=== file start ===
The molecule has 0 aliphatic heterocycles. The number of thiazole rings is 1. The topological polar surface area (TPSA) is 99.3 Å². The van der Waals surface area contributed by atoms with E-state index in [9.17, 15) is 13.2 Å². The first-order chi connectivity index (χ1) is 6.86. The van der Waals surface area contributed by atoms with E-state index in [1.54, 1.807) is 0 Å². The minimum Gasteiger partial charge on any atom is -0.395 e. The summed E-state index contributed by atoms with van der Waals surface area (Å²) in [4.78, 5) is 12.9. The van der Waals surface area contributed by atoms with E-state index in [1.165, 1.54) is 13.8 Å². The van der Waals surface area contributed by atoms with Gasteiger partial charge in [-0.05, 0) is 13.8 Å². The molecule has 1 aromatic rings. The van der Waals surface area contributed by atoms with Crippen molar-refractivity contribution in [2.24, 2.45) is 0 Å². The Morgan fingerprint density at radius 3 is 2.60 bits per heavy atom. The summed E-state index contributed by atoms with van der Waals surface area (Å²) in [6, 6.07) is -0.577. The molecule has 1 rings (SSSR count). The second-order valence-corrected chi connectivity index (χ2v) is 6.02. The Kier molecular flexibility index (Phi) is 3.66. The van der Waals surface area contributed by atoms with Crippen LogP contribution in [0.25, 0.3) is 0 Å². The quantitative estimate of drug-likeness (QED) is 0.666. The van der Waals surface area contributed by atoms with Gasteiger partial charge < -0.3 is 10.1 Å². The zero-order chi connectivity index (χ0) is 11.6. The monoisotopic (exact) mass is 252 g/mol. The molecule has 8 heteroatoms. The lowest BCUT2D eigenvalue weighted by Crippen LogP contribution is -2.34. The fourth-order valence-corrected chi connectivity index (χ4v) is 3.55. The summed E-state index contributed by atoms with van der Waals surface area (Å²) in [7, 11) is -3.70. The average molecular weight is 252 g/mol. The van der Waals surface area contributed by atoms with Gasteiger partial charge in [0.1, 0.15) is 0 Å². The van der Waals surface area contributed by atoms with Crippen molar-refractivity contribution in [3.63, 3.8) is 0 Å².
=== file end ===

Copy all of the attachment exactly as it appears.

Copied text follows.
The molecule has 0 aliphatic heterocycles. The number of thiazole rings is 1. The topological polar surface area (TPSA) is 99.3 Å². The van der Waals surface area contributed by atoms with E-state index in [9.17, 15) is 13.2 Å². The first-order chi connectivity index (χ1) is 6.86. The van der Waals surface area contributed by atoms with E-state index in [1.54, 1.807) is 0 Å². The minimum Gasteiger partial charge on any atom is -0.395 e. The summed E-state index contributed by atoms with van der Waals surface area (Å²) in [4.78, 5) is 12.9. The van der Waals surface area contributed by atoms with E-state index in [1.165, 1.54) is 13.8 Å². The van der Waals surface area contributed by atoms with Gasteiger partial charge in [-0.05, 0) is 13.8 Å². The molecule has 1 aromatic rings. The van der Waals surface area contributed by atoms with Crippen molar-refractivity contribution in [2.24, 2.45) is 0 Å². The Morgan fingerprint density at radius 3 is 2.60 bits per heavy atom. The summed E-state index contributed by atoms with van der Waals surface area (Å²) in [6, 6.07) is -0.577. The molecule has 1 rings (SSSR count). The second-order valence-corrected chi connectivity index (χ2v) is 6.02. The Kier molecular flexibility index (Phi) is 3.66. The van der Waals surface area contributed by atoms with Crippen LogP contribution in [0.25, 0.3) is 0 Å². The quantitative estimate of drug-likeness (QED) is 0.666. The van der Waals surface area contributed by atoms with Gasteiger partial charge < -0.3 is 10.1 Å². The zero-order chi connectivity index (χ0) is 11.6. The monoisotopic (exact) mass is 252 g/mol. The molecule has 8 heteroatoms. The lowest BCUT2D eigenvalue weighted by Crippen LogP contribution is -2.34. The fourth-order valence-corrected chi connectivity index (χ4v) is 3.55. The summed E-state index contributed by atoms with van der Waals surface area (Å²) in [7, 11) is -3.70. The average molecular weight is 252 g/mol. The van der Waals surface area contributed by atoms with Gasteiger partial charge in [0.1, 0.15) is 0 Å². The van der Waals surface area contributed by atoms with Crippen molar-refractivity contribution in [3.63, 3.8) is 0 Å².